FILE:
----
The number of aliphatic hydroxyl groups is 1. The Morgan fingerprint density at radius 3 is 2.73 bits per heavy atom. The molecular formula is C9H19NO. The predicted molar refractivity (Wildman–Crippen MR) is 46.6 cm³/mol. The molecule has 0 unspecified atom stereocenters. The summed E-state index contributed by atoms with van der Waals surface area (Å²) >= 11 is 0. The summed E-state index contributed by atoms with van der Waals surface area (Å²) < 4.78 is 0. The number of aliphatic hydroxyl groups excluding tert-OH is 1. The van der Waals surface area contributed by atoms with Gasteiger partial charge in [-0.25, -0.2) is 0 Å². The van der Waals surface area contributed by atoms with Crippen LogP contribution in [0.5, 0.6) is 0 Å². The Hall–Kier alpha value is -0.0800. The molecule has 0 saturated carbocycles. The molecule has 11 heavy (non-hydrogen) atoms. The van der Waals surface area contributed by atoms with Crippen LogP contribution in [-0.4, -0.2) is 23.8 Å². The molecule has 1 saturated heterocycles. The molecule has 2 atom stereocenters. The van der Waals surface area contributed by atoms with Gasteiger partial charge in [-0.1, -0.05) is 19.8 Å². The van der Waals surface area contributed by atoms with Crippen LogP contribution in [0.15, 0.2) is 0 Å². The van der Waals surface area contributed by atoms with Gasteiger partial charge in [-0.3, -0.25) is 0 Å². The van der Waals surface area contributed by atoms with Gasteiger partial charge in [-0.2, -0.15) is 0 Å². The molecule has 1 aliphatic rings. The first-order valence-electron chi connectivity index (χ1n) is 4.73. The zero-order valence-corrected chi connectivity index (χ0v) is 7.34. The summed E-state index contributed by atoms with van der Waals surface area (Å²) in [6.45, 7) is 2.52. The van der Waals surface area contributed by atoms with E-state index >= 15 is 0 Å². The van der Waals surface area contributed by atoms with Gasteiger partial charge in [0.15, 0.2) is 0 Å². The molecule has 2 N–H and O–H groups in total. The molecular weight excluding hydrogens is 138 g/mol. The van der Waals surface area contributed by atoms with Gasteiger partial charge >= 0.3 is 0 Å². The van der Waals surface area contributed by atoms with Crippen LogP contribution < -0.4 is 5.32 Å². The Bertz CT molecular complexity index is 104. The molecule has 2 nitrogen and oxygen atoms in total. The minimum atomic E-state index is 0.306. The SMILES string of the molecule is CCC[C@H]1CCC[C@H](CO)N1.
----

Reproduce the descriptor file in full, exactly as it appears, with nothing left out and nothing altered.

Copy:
The number of aliphatic hydroxyl groups is 1. The Morgan fingerprint density at radius 3 is 2.73 bits per heavy atom. The molecular formula is C9H19NO. The predicted molar refractivity (Wildman–Crippen MR) is 46.6 cm³/mol. The molecule has 0 unspecified atom stereocenters. The summed E-state index contributed by atoms with van der Waals surface area (Å²) >= 11 is 0. The summed E-state index contributed by atoms with van der Waals surface area (Å²) < 4.78 is 0. The number of aliphatic hydroxyl groups excluding tert-OH is 1. The van der Waals surface area contributed by atoms with Gasteiger partial charge in [-0.25, -0.2) is 0 Å². The van der Waals surface area contributed by atoms with Crippen LogP contribution in [0.5, 0.6) is 0 Å². The Hall–Kier alpha value is -0.0800. The molecule has 0 saturated carbocycles. The molecule has 11 heavy (non-hydrogen) atoms. The van der Waals surface area contributed by atoms with Crippen LogP contribution in [-0.4, -0.2) is 23.8 Å². The molecule has 1 saturated heterocycles. The molecule has 2 atom stereocenters. The van der Waals surface area contributed by atoms with Gasteiger partial charge in [-0.1, -0.05) is 19.8 Å². The van der Waals surface area contributed by atoms with Crippen LogP contribution in [0.15, 0.2) is 0 Å². The van der Waals surface area contributed by atoms with Gasteiger partial charge in [-0.3, -0.25) is 0 Å². The van der Waals surface area contributed by atoms with Gasteiger partial charge in [-0.2, -0.15) is 0 Å². The molecule has 1 aliphatic rings. The first-order valence-electron chi connectivity index (χ1n) is 4.73. The zero-order valence-corrected chi connectivity index (χ0v) is 7.34. The summed E-state index contributed by atoms with van der Waals surface area (Å²) in [6.45, 7) is 2.52. The van der Waals surface area contributed by atoms with E-state index >= 15 is 0 Å². The van der Waals surface area contributed by atoms with Gasteiger partial charge in [0.15, 0.2) is 0 Å². The molecule has 2 N–H and O–H groups in total. The molecular weight excluding hydrogens is 138 g/mol. The van der Waals surface area contributed by atoms with Gasteiger partial charge >= 0.3 is 0 Å². The van der Waals surface area contributed by atoms with Crippen LogP contribution < -0.4 is 5.32 Å². The Bertz CT molecular complexity index is 104. The molecule has 2 nitrogen and oxygen atoms in total. The minimum atomic E-state index is 0.306. The SMILES string of the molecule is CCC[C@H]1CCC[C@H](CO)N1.